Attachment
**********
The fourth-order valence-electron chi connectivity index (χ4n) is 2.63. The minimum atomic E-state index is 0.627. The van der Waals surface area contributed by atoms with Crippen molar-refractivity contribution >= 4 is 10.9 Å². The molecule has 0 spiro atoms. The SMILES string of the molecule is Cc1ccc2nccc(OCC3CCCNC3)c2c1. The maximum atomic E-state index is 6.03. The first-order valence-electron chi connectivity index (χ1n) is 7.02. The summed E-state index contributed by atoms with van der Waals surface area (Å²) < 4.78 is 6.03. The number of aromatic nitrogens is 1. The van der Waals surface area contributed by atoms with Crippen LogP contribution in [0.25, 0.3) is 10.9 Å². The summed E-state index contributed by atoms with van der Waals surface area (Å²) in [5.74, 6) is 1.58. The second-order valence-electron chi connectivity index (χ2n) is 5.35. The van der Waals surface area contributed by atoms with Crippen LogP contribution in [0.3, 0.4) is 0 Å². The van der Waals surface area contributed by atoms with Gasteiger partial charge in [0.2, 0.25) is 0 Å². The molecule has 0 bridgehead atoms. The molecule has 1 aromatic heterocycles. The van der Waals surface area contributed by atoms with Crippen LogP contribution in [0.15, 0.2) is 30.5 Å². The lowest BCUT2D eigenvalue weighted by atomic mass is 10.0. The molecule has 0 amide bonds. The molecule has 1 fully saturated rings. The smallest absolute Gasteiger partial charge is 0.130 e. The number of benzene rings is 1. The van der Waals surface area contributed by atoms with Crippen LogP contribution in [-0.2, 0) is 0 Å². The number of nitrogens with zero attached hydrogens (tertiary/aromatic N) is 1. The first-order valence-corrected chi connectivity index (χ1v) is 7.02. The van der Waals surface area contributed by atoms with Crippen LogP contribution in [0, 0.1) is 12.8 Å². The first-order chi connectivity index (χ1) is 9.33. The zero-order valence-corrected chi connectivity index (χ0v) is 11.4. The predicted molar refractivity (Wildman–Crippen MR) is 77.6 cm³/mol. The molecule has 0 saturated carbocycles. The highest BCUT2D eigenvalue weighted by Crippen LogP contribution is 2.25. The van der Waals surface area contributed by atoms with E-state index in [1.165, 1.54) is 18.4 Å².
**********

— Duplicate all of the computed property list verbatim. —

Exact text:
The fourth-order valence-electron chi connectivity index (χ4n) is 2.63. The minimum atomic E-state index is 0.627. The van der Waals surface area contributed by atoms with Crippen molar-refractivity contribution >= 4 is 10.9 Å². The molecule has 0 spiro atoms. The SMILES string of the molecule is Cc1ccc2nccc(OCC3CCCNC3)c2c1. The maximum atomic E-state index is 6.03. The first-order valence-electron chi connectivity index (χ1n) is 7.02. The summed E-state index contributed by atoms with van der Waals surface area (Å²) < 4.78 is 6.03. The number of aromatic nitrogens is 1. The van der Waals surface area contributed by atoms with Crippen LogP contribution in [0.25, 0.3) is 10.9 Å². The summed E-state index contributed by atoms with van der Waals surface area (Å²) in [5.74, 6) is 1.58. The second-order valence-electron chi connectivity index (χ2n) is 5.35. The van der Waals surface area contributed by atoms with Crippen LogP contribution in [0.3, 0.4) is 0 Å². The van der Waals surface area contributed by atoms with Gasteiger partial charge in [0.2, 0.25) is 0 Å². The molecule has 0 bridgehead atoms. The molecule has 1 aromatic heterocycles. The van der Waals surface area contributed by atoms with Crippen LogP contribution in [0.15, 0.2) is 30.5 Å². The lowest BCUT2D eigenvalue weighted by atomic mass is 10.0. The molecule has 0 amide bonds. The molecule has 1 fully saturated rings. The smallest absolute Gasteiger partial charge is 0.130 e. The number of benzene rings is 1. The van der Waals surface area contributed by atoms with Crippen LogP contribution in [-0.2, 0) is 0 Å². The number of nitrogens with zero attached hydrogens (tertiary/aromatic N) is 1. The first-order valence-corrected chi connectivity index (χ1v) is 7.02. The van der Waals surface area contributed by atoms with Crippen LogP contribution in [0, 0.1) is 12.8 Å². The first-order chi connectivity index (χ1) is 9.33. The zero-order valence-corrected chi connectivity index (χ0v) is 11.4. The predicted molar refractivity (Wildman–Crippen MR) is 77.6 cm³/mol. The molecule has 0 saturated carbocycles. The highest BCUT2D eigenvalue weighted by Crippen LogP contribution is 2.25. The van der Waals surface area contributed by atoms with E-state index in [1.165, 1.54) is 18.4 Å².